I didn't think that this would be a problem.  I'm not really a beach person, per se.  I've always hated sand (ugh, the invasive, interminable, everywhere-sand) and truth be told, I'm not that crazy about swimming where snappy, bite-y creatures live.  I get cranky when I get too hot, and I really just don't jive with boardwalk culture.  So as the summer was coming to a close and I realized that I may live through my first year ever without seeing the ocean, I thought, meh. Oh well.

Then I got invited to a friend's beach house with a few other friends.  And one doesn't just turn down an invitation to a free beach house, even if one doesn't like sand.

So I spent the weekend in Sandbridge, a private beach in Virginia Beach, VA.  We braved the wild wind and stormy skies the first morning to attempt to watch a sunrise.  It was too cloudy to see the sun, but still a worthwhile experience.

Yes, those are cowboy boots and pajamas.  What of it?

There was an amazing phenomena happening that none of us had ever seen before, including the woman at whose house we were staying.  As the crazy waves came violently in to shore, the foam lifted off the top of each wave and blew across the sand, staying on dry land as the water receded back underneath it.  This left miles of shore covered in other-wordly looking, quivering foam.

Shores of foam
As I ran onto shore when we first arrived, I stopped in my tracks as I approached it.  The foam gets quickly covered in sand, which means that the ground basically looks to be a trembling, gelatinous mass, and I wasn't quite sure whether I could walk on it or not.  Turned out I could.

Even more fun than our morning field trip to the shore was our night walk.  Four of us left the house after a lazy day inside playing games, drinking tea, and stuffing our faces, for a walk on the beach in the dark.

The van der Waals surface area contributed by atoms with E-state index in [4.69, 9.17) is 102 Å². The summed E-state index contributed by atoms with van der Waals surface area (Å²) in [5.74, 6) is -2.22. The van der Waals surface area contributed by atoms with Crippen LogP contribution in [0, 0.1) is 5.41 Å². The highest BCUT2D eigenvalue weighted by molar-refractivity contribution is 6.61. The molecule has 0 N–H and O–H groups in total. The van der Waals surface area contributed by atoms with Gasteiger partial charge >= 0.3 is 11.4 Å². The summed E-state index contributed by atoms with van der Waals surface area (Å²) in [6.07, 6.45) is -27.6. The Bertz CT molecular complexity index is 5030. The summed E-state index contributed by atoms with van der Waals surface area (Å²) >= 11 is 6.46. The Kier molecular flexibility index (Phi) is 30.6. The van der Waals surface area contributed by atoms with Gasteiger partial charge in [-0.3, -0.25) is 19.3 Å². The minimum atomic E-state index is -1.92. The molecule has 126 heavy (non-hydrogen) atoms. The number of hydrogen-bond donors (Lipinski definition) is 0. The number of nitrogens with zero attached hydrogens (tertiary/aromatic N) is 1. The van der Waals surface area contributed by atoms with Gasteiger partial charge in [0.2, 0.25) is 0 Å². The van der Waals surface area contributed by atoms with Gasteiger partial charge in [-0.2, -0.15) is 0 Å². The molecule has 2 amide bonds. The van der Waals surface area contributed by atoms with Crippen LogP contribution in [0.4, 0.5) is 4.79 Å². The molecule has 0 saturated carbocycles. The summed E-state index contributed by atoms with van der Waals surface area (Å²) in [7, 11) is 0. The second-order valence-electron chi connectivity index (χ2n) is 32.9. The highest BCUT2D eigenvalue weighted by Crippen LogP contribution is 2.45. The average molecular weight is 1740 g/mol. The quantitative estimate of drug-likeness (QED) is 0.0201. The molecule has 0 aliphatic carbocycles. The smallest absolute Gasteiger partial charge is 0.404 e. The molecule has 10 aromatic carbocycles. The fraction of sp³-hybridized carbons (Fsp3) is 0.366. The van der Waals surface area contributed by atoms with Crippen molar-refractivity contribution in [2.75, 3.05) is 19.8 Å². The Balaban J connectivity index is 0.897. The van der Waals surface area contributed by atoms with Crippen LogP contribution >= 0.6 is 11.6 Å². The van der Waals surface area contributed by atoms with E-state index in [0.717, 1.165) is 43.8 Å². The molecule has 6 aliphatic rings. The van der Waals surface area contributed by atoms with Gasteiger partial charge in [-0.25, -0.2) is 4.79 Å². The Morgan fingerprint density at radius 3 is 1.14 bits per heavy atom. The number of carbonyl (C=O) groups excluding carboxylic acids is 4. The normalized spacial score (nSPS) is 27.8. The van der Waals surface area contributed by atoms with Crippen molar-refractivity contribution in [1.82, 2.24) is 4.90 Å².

Footprints in the sand
Beach-walking ghosts
As we walked and talked and listened to the roar of the waves, I felt a pull towards the water.  It felt silly and wasteful to be walking on the beach without being in the water.  I was wearing my five-finger shoes, but was fully clothed in cotton leggings and a skirt.  I stepped tentatively to the edge where the incoming waves are so thin they are barely noticeable on the sand.  The water felt so alive against my ankles.  I wanted more.  I ran straight into the water, skirt and all, and let the waves pummel me while I laughed out loud and yelled into the expansive darkness before me.

Building up the courage to go further. . . 
The water just kissing the bottom of my skirt. . . 
Even further. . .
Running into the cold water like a mad woman

The long walk back was a bit cold, it being November and I being soaking wet and all.  But I liked the way that my heavy, wet skirt slapped and clung to my legs, and the way my toe-shoes slurped in the cool sand.